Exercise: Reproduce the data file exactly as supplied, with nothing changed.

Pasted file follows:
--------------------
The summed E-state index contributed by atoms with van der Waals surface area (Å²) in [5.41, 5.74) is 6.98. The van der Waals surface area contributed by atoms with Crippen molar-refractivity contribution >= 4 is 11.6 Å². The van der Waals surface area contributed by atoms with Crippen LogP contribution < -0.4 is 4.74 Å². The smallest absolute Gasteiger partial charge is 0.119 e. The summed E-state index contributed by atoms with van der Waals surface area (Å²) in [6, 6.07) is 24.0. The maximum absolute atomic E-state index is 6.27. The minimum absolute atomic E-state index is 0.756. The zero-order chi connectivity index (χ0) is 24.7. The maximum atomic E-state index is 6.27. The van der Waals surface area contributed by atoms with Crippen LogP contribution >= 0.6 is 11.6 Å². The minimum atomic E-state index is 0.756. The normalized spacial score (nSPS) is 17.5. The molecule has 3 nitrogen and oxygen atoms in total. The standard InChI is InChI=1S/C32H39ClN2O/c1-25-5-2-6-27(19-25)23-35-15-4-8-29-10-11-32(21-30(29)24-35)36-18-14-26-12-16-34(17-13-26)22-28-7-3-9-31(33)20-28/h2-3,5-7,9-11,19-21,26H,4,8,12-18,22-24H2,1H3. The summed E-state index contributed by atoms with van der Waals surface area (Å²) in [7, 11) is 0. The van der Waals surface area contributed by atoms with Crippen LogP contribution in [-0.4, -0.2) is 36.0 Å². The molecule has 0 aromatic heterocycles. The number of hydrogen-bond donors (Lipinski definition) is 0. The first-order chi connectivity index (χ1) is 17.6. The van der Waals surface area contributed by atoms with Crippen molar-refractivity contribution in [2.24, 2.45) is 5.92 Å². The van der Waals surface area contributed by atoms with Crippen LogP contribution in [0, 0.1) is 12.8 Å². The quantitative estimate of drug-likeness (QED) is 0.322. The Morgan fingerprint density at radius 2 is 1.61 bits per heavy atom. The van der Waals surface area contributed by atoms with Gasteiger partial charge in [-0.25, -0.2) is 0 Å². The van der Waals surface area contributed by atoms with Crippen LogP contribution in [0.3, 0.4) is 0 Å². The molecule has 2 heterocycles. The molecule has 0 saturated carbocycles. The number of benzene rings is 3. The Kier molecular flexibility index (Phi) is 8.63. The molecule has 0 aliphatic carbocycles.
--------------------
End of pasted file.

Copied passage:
The summed E-state index contributed by atoms with van der Waals surface area (Å²) in [5.41, 5.74) is 6.98. The van der Waals surface area contributed by atoms with Crippen molar-refractivity contribution >= 4 is 11.6 Å². The van der Waals surface area contributed by atoms with Crippen LogP contribution < -0.4 is 4.74 Å². The smallest absolute Gasteiger partial charge is 0.119 e. The summed E-state index contributed by atoms with van der Waals surface area (Å²) in [6, 6.07) is 24.0. The maximum absolute atomic E-state index is 6.27. The minimum absolute atomic E-state index is 0.756. The zero-order chi connectivity index (χ0) is 24.7. The maximum atomic E-state index is 6.27. The van der Waals surface area contributed by atoms with Crippen LogP contribution >= 0.6 is 11.6 Å². The minimum atomic E-state index is 0.756. The normalized spacial score (nSPS) is 17.5. The molecule has 3 nitrogen and oxygen atoms in total. The standard InChI is InChI=1S/C32H39ClN2O/c1-25-5-2-6-27(19-25)23-35-15-4-8-29-10-11-32(21-30(29)24-35)36-18-14-26-12-16-34(17-13-26)22-28-7-3-9-31(33)20-28/h2-3,5-7,9-11,19-21,26H,4,8,12-18,22-24H2,1H3. The summed E-state index contributed by atoms with van der Waals surface area (Å²) in [7, 11) is 0. The van der Waals surface area contributed by atoms with Crippen LogP contribution in [-0.4, -0.2) is 36.0 Å². The molecule has 0 aromatic heterocycles. The number of hydrogen-bond donors (Lipinski definition) is 0. The first-order chi connectivity index (χ1) is 17.6. The van der Waals surface area contributed by atoms with Crippen molar-refractivity contribution in [2.24, 2.45) is 5.92 Å². The van der Waals surface area contributed by atoms with Crippen LogP contribution in [0, 0.1) is 12.8 Å². The quantitative estimate of drug-likeness (QED) is 0.322. The Morgan fingerprint density at radius 2 is 1.61 bits per heavy atom. The van der Waals surface area contributed by atoms with Gasteiger partial charge in [-0.25, -0.2) is 0 Å². The van der Waals surface area contributed by atoms with Crippen LogP contribution in [0.3, 0.4) is 0 Å². The molecule has 2 heterocycles. The molecule has 0 saturated carbocycles. The number of benzene rings is 3. The Kier molecular flexibility index (Phi) is 8.63. The molecule has 0 aliphatic carbocycles.